That definition breaks PII into two categories: linked data, which is data directly connected to a person; and linkable data, which is not directly associated with a person's identification but can be used to connect to them with a bit of work.

NIST's definition of PII goes beyond online data and includes paper documents, ID cards, bills, bank statements, and other records. In the case of online data, much of it falls into what NIST calls 'linkable' data, especially if that data is anonymized or doesn't contain data about you as a person, like some tracking cookies, IP addresses, and machine IDs.

Some of the more ambiguous forms of PII, like IP addresses, have been argued both ways and nothing clear has emerged from more than a decade of debate over whether they can be used to identify someone.

In 2009, the Johnson v. Microsoft decision found that IP addresses were not PII because IP addresses identify a computer, not a person. This conflicts with a 2008 court case in New Jersey, which held that customers had a reasonable expectation of privacy in regards to IP addresses. It also conflicts with guidance from NIST that describes IP addresses as PII.

Ambiguous data comes in many forms, like website tracking data, cookies, advertising profiles, and other information that can be kept separated from more easily linked PII, but can be combined by the companies that operate those services. In 2016, Google amended its privacy policy (which has since been changed) to allow it to connect cookie information to PII for the sake of "improving Google's services."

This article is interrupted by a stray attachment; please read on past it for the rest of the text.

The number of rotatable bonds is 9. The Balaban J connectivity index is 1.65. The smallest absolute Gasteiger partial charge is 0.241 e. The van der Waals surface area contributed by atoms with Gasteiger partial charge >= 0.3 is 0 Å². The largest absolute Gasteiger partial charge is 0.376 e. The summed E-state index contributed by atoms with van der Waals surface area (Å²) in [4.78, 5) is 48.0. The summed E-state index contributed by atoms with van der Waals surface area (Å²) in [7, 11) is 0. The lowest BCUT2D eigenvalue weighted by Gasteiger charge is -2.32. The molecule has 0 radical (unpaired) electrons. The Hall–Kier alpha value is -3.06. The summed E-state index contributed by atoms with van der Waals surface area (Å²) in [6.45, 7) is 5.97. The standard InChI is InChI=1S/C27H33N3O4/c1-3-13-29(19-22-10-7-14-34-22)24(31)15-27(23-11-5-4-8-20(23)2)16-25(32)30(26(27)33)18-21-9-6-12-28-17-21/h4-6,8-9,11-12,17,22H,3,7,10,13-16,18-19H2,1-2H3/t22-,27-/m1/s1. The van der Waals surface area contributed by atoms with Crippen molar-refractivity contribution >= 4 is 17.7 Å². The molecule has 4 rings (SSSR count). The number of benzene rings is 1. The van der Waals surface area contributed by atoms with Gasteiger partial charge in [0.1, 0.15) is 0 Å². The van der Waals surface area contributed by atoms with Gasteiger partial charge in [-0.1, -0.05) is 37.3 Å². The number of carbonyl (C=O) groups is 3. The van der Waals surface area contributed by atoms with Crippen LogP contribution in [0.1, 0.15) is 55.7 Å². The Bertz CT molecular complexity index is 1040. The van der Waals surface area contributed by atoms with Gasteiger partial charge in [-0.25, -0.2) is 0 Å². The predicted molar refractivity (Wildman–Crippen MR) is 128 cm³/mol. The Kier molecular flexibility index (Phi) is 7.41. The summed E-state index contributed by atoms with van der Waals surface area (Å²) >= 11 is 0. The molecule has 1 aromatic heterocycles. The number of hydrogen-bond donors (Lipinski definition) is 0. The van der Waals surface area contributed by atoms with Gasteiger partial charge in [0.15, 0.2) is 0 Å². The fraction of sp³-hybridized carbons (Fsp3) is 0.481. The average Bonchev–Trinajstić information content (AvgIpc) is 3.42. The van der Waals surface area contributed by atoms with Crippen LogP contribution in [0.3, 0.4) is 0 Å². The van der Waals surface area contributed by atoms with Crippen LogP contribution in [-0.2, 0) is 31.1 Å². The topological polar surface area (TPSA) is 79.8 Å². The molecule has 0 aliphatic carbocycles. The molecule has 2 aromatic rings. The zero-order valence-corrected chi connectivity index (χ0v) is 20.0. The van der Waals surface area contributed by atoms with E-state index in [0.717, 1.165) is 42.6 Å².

SEE: TechRepublic Premium editorial calendar: IT policies, checklists, toolkits, and research for download (TechRepublic Premium)

How PII is used

PII is used in both legitimate and illegitimate ways. A user's browsing history, cookies served by websites, and search history are often used to serve targeted advertisements, which is why social media advertisements can be so oddly specific.

It's illegitimate uses of PII that garner more interest, and should be of greater concern, for internet users. Yes, targeted ads and the privacy violations that have been committed in service to them are a problem, but the fallout from a cybercriminal gaining access to your PII can be far worse.